Modelling Thermal Environmental Performance In Top-lit Malaysian Atrium Using Computational Fluid Dynamics (CFD)

A.H. Abdullah, F. Wang


Computational Fluid Dynamics (CFD) programs are powerful design tools that can predict detailed flow movement, temperature distribution, and contaminant dispersion. This paper reports the steady-state 3-D CFD modelling of air movement and temperature distribution due to thermal buoyancy within top-lit three-storey representative Malaysian atrium forms using the computer code PHOENICS. Details of temperature distribution, airflow patterns and other comfort parameters would provide a better picture of the resultant thermal performance within the atrium in response to the changes of design variables. The CFD modelling studies were to investigate quantitatively the effects of varying inlet to outlet opening area ratios and also the outlet’s arrangement on the atrium’s thermal environmental performance in relation to occupants’ thermal comfort. The simulation results have revealed that sufficiently higher inlet to outlet opening area ratio (i.e. n>1) can improve the thermal performance on the occupied levels; while with an equal inlet to outlet opening area ratio (i.e. n=1), changing the outlet’s arrangement (i.e. location and configuration) has not significantly affected the atrium’s thermal performance.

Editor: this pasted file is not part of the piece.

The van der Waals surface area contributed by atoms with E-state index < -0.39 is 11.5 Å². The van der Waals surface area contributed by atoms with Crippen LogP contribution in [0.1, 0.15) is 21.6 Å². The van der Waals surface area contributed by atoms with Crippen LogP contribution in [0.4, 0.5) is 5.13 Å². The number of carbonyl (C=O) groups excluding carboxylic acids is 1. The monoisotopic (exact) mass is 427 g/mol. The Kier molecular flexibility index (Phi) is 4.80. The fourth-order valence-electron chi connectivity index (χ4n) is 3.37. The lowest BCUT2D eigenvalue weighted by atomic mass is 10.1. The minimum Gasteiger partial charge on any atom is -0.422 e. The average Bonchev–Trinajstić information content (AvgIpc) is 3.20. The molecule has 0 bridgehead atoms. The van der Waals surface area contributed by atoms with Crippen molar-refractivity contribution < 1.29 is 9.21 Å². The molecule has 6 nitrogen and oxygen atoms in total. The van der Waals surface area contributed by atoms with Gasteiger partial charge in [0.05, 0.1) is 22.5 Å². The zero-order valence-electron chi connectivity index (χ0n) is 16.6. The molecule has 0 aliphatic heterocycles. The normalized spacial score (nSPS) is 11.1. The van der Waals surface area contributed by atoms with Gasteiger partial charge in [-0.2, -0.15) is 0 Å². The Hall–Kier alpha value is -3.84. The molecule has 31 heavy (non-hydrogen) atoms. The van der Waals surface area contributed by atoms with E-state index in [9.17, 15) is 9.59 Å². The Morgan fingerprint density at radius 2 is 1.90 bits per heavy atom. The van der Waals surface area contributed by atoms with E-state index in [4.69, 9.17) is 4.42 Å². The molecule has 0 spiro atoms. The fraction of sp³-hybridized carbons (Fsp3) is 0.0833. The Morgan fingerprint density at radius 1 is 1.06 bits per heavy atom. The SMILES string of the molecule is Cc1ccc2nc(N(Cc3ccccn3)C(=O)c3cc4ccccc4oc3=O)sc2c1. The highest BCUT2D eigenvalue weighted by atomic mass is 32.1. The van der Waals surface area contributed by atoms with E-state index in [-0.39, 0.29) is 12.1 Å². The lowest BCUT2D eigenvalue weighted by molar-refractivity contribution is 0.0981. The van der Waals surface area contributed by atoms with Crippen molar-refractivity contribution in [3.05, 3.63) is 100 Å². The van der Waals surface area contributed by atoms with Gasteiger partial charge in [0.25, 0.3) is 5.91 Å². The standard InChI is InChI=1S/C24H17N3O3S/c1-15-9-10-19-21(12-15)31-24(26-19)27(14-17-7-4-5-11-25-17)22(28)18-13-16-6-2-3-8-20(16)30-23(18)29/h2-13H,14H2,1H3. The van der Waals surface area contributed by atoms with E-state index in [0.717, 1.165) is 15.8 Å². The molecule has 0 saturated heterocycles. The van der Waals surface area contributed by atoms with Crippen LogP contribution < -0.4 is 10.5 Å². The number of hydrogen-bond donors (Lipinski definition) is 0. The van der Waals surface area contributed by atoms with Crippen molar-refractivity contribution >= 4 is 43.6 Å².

area ratio; atrium; Computational Fluid Dynamics (CFD); thermal comfort;

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Copyright International Journal of Integrated Engineering (IJIE) 2013.